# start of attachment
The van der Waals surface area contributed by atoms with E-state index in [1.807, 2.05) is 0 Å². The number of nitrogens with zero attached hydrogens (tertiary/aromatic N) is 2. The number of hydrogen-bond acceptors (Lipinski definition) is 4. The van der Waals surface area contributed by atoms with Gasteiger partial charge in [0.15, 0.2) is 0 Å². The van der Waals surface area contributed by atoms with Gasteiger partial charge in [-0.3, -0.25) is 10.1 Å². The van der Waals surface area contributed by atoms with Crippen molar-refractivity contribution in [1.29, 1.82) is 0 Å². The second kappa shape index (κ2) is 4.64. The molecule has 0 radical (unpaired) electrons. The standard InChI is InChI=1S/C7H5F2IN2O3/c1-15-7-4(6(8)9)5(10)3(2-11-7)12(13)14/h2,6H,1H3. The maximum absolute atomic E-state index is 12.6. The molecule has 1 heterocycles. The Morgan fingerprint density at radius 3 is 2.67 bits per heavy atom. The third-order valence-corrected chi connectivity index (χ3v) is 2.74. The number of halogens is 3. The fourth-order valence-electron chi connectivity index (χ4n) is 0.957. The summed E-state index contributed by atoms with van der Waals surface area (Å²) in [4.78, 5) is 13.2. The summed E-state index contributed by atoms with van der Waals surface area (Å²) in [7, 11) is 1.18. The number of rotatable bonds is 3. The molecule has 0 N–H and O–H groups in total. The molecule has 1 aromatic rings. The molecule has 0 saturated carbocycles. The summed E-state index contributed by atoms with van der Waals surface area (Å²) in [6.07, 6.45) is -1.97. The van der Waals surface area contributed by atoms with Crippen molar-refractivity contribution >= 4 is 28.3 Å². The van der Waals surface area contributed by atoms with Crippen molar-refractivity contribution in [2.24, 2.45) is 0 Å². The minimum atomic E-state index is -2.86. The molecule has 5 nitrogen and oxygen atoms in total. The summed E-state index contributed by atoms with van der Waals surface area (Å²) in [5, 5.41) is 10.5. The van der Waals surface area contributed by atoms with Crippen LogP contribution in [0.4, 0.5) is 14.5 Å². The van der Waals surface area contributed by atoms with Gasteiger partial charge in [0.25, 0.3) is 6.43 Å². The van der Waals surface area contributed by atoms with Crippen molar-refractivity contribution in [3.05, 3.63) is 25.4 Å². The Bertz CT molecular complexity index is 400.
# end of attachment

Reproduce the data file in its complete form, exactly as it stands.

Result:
The van der Waals surface area contributed by atoms with E-state index in [1.807, 2.05) is 0 Å². The number of nitrogens with zero attached hydrogens (tertiary/aromatic N) is 2. The number of hydrogen-bond acceptors (Lipinski definition) is 4. The van der Waals surface area contributed by atoms with Gasteiger partial charge in [0.15, 0.2) is 0 Å². The van der Waals surface area contributed by atoms with Gasteiger partial charge in [-0.3, -0.25) is 10.1 Å². The van der Waals surface area contributed by atoms with Crippen molar-refractivity contribution in [1.29, 1.82) is 0 Å². The second kappa shape index (κ2) is 4.64. The molecule has 0 radical (unpaired) electrons. The standard InChI is InChI=1S/C7H5F2IN2O3/c1-15-7-4(6(8)9)5(10)3(2-11-7)12(13)14/h2,6H,1H3. The maximum absolute atomic E-state index is 12.6. The molecule has 1 heterocycles. The Morgan fingerprint density at radius 3 is 2.67 bits per heavy atom. The third-order valence-corrected chi connectivity index (χ3v) is 2.74. The number of halogens is 3. The fourth-order valence-electron chi connectivity index (χ4n) is 0.957. The summed E-state index contributed by atoms with van der Waals surface area (Å²) in [4.78, 5) is 13.2. The summed E-state index contributed by atoms with van der Waals surface area (Å²) in [7, 11) is 1.18. The number of rotatable bonds is 3. The molecule has 0 N–H and O–H groups in total. The molecule has 1 aromatic rings. The molecule has 0 saturated carbocycles. The summed E-state index contributed by atoms with van der Waals surface area (Å²) in [6.07, 6.45) is -1.97. The van der Waals surface area contributed by atoms with Crippen molar-refractivity contribution >= 4 is 28.3 Å². The van der Waals surface area contributed by atoms with Crippen molar-refractivity contribution in [2.24, 2.45) is 0 Å². The minimum atomic E-state index is -2.86. The molecule has 5 nitrogen and oxygen atoms in total. The summed E-state index contributed by atoms with van der Waals surface area (Å²) in [5, 5.41) is 10.5. The van der Waals surface area contributed by atoms with Crippen LogP contribution in [0.4, 0.5) is 14.5 Å². The van der Waals surface area contributed by atoms with Gasteiger partial charge in [0.25, 0.3) is 6.43 Å². The van der Waals surface area contributed by atoms with Crippen molar-refractivity contribution in [3.05, 3.63) is 25.4 Å². The Bertz CT molecular complexity index is 400.